Just now, I installed .NET Framework 1.1 SP1 and all the group boxes
that were inside other group boxes has these large ugly fonts in the
caption which doesn't even fit the designated space. The group boxes
that are placed directly on the form works just fine. It's only the
ones inside other group boxes.

I've verified this on several computers. pre-SP1 works, post-SP1
doesn't. I've also created a blank project with a single form. One
group box within another group box. Same result.

Visual Studio.NET 2003 7.1.3088 (Visual Basic.NET 2003)
Windows XP Professional SP2 English
.NET Framework 1.1.4322 SP1

Has anyone else encountered this? Any recommendations on how to solve
it?

Best regards,

Dennis "Dempa" Sjogren
Dalarna University, Sweden

Nov 21 '05 #2
I can confirm that I see this too. VB Classic used to suffer from this
problem and I created a Groupbox Control specifically to overcome this.
Looks like I might have to reproduce it for .net.

Visual Styles seem to be a major problem for MS to comply with. Maybe they
should have created all new controls from scratch instead of wrapping the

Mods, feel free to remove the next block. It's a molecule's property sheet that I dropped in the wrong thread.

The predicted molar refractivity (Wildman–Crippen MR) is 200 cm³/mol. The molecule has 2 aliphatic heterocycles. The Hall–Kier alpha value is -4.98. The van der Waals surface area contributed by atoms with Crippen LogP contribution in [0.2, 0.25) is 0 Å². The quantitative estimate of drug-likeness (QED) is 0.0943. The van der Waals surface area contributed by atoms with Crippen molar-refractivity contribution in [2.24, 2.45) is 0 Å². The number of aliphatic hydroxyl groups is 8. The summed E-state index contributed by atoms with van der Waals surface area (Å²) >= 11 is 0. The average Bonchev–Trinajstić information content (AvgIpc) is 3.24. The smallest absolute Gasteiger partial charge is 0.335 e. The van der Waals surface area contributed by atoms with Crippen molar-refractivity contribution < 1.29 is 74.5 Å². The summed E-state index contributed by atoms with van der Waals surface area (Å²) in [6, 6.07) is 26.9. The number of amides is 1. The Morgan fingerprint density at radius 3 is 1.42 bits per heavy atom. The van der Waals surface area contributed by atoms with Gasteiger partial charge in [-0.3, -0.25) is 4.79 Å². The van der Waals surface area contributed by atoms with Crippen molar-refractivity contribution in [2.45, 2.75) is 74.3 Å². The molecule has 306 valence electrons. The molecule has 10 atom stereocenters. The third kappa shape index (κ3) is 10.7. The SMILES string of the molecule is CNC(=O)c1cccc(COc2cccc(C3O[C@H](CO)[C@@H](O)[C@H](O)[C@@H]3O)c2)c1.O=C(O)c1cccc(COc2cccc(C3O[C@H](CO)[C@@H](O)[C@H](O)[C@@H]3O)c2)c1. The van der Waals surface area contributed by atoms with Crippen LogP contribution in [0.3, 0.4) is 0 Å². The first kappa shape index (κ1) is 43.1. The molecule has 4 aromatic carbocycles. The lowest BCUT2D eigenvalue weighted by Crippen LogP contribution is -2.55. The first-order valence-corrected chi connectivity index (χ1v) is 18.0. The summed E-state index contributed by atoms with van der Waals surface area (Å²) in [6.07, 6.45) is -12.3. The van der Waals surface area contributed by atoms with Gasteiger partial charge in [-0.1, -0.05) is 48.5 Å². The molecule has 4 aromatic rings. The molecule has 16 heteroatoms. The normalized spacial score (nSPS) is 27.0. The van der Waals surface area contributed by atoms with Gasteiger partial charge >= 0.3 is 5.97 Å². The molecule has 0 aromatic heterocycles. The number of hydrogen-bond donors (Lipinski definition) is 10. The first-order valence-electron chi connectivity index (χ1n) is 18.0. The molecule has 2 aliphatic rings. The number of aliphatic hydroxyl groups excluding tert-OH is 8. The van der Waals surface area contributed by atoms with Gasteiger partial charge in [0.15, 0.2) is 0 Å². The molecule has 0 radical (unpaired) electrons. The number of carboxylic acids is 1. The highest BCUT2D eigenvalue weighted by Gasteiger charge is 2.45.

old ones and then overcoming problems that they encounter. Sure it would
have meant more testing, but then they obviously don't test enough to
prevent these bugs from being reproduced anyway.

--
Mick Doherty
http://dotnetrix.co.uk/nothing.html
"Brian Henry" <br**********@newsgroups.nospam> wrote in message
news:O4**************@TK2MSFTNGP10.phx.gbl...
This has not happened here once on any of our development systems that
have been upgraded.
"Dennis Sjogren" <la********@gmail.com> wrote in message
news:ch********@odbk17.prod.google.com...
Hi!

I have this medium sized solution with a couple of projects and stuff.
The generated application has an <appname>.exe.manifest file to enable
XP themes. In the main window of the application I have several group
boxes, and even some group boxes within other group boxes.